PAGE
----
"There was a time, a time when every moment showed a place where the symphonies shone, through branches and leaves; the symphonies of nature." - Oystein G. Brun
Driving down the cool air mountains that opens into a wild country of deep dry jungle was the first step into the "Brunka Region". The Brunka Region is home of the "Boruca" people, a Costarican indigenous tribe that lives in a reservation on the south pacific of Costa Rica.
The road serpentines the mighty "Térraba" river, locally know as the "Dí Crí" (Great River). It's meandering body allows some impressive views along it's way, where many huts and crops settle.
A wave of heat is your first welcoming when arriving to "Rey Curré", an Indian Territory inside Brunka. The heat of the weather is as the warmth of it's people. The whole village gathers together at this time of the year (the last week of January) to celebrate their "New Year".
The party's epicenter takes place at the community center, where everyone meets to await the "call" of the famous "Diablitos" (Little Devils).
We arrived late, so we had a quick bite to eat on an improvised public kitchen at the community center. Sitting there, a nice local family offered us cold "Chicha", a saliva-fermented drink made out of maize. Served on a bamboo cup or usually on a "jícara" (small bowl made from a type of pumpkin) the first sip of this representative drink, was like eating an overripe fruit, but the sourly-bitterness washes down as the high alcohol percentage kicks quickly into your blood stream.
Walking around the small community center we were wondering where the village was, as no houses were visible, but we did see where the "Diablitos" where and they were getting ready to start off the New Year's celebration - Actually it had already started the night before at midnight...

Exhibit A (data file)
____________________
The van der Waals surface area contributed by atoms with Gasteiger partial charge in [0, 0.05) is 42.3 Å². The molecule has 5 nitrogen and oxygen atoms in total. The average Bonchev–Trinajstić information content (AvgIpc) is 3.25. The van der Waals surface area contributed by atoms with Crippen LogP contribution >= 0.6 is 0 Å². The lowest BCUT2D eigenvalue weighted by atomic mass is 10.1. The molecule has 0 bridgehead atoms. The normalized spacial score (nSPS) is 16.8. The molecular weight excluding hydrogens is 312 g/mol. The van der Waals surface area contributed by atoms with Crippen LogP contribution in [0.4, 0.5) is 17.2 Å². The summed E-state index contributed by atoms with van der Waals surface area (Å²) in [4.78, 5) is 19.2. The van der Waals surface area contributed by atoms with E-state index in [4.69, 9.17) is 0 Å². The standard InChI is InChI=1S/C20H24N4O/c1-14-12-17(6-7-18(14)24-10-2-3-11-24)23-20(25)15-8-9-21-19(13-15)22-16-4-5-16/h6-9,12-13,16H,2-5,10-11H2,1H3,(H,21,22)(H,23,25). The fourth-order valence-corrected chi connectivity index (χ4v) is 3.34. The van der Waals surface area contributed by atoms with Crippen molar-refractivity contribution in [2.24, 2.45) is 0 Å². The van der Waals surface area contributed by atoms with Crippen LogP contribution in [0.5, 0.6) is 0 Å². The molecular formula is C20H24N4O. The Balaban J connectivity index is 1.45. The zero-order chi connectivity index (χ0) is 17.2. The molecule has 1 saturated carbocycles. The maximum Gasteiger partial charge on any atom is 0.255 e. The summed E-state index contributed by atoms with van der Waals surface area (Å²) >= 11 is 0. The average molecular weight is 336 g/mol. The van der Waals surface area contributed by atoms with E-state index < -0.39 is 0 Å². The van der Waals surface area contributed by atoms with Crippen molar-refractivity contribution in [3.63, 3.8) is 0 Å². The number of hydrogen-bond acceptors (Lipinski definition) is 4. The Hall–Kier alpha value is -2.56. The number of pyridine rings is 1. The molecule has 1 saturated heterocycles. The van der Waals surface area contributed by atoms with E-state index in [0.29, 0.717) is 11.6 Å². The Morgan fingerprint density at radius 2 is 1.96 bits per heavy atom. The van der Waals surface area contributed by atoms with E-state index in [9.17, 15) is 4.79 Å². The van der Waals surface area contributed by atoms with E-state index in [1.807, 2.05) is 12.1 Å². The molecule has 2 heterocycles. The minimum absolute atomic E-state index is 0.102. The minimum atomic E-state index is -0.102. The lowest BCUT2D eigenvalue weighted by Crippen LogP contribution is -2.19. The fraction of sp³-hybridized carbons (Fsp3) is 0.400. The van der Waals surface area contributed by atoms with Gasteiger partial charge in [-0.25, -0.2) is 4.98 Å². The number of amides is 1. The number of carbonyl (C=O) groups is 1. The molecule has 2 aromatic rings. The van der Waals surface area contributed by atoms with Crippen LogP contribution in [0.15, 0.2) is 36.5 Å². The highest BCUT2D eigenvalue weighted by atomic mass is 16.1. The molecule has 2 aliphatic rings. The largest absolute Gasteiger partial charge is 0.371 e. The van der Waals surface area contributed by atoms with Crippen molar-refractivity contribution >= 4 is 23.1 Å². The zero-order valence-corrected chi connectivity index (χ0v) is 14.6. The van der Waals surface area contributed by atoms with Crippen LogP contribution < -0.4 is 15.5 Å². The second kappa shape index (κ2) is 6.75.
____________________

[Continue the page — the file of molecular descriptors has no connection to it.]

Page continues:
Soon after midnight you will hear shrieks and groans screeching down the hills of the village. But this is an announcement of joy, because The Little Devils have been born, this is how the Celebration begins. A commemoration of life and death is what the Borucas celebrate during 4 nights / 3 days. A new year is born and so are the souls of the warriors that defended the indigenous territories from the Spanish conquest.
"El Juego de los Diablitos" (The Little Devils Game) or in Brunka called "Cagrúv rójc" symbolizes the fight between the Boruca people and the Spanish Conquistadors. The Borucas are the Diablitos and The Conquistadors are represented by a Big Horned Bull.
Horns and shells are played by the Elderly (Diablos Mayores) to announce that the celebration has begun. Youngsters playing drums and flutes follow the elders and along follows the howling Little Devils, joining the procession with their demonic colorful masks.
The whole village and neighborhood areas follow the tribe along different houses where the fight against the Bull takes place.
The fight starts very gentle and consists of few Diablitos teasing and jesting the Bull around so that he makes a fool of him, it's almost like a dance between them. Meanwhile the rest of the Diablitos and the public surrounding the "arena" drinks "Chicha", served cold and free of charge by the owners of every house they visIt. You must have your own "jícara" or bamboo cup (or any drinking container).
Lots of more battles continue along the way through out the village on different houses, and their hosts; they all keep serving cold Chicha to their guests. As each battle progresses more people from the tribe join in and start accompanying the children's musical flutes and drums with accordion and antiphonal singing with their native language but mainly with non-lexical vocables . The party is just warming up and so is the heat of the day.